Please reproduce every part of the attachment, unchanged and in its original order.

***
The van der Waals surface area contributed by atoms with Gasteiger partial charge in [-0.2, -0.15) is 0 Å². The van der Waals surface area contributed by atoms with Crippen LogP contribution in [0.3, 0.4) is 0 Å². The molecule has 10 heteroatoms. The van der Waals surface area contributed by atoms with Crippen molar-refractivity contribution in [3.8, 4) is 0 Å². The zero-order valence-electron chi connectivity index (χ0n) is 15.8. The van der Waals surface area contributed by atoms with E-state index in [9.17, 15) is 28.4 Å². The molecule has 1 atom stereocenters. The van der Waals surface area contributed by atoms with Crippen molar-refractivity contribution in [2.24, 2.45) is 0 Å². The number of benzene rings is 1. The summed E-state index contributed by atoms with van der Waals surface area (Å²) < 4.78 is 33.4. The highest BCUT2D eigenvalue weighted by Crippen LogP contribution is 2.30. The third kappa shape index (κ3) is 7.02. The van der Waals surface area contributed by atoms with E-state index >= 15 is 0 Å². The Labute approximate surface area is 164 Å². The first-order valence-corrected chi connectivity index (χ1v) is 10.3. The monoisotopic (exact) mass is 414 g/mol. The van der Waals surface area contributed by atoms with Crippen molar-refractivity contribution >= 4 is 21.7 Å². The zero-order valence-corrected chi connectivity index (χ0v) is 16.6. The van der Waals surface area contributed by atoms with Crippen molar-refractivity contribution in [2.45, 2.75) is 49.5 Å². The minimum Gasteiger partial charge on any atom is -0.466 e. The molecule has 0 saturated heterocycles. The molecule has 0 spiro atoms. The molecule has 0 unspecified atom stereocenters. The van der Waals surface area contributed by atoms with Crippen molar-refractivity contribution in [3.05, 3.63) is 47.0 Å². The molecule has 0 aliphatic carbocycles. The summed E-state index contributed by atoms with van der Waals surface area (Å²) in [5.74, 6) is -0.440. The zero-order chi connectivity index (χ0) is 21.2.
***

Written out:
The van der Waals surface area contributed by atoms with Gasteiger partial charge in [-0.2, -0.15) is 0 Å². The van der Waals surface area contributed by atoms with Crippen LogP contribution in [0.3, 0.4) is 0 Å². The molecule has 10 heteroatoms. The van der Waals surface area contributed by atoms with Crippen molar-refractivity contribution in [3.8, 4) is 0 Å². The zero-order valence-electron chi connectivity index (χ0n) is 15.8. The van der Waals surface area contributed by atoms with E-state index in [9.17, 15) is 28.4 Å². The molecule has 1 atom stereocenters. The van der Waals surface area contributed by atoms with Crippen molar-refractivity contribution in [2.24, 2.45) is 0 Å². The number of benzene rings is 1. The summed E-state index contributed by atoms with van der Waals surface area (Å²) < 4.78 is 33.4. The highest BCUT2D eigenvalue weighted by Crippen LogP contribution is 2.30. The third kappa shape index (κ3) is 7.02. The van der Waals surface area contributed by atoms with E-state index >= 15 is 0 Å². The Labute approximate surface area is 164 Å². The first-order valence-corrected chi connectivity index (χ1v) is 10.3. The monoisotopic (exact) mass is 414 g/mol. The van der Waals surface area contributed by atoms with Crippen molar-refractivity contribution >= 4 is 21.7 Å². The zero-order valence-corrected chi connectivity index (χ0v) is 16.6. The van der Waals surface area contributed by atoms with Crippen molar-refractivity contribution in [2.45, 2.75) is 49.5 Å². The minimum Gasteiger partial charge on any atom is -0.466 e. The molecule has 0 saturated heterocycles. The molecule has 0 spiro atoms. The molecule has 0 unspecified atom stereocenters. The van der Waals surface area contributed by atoms with Crippen molar-refractivity contribution in [3.05, 3.63) is 47.0 Å². The molecule has 0 aliphatic carbocycles. The summed E-state index contributed by atoms with van der Waals surface area (Å²) in [5.74, 6) is -0.440. The zero-order chi connectivity index (χ0) is 21.2.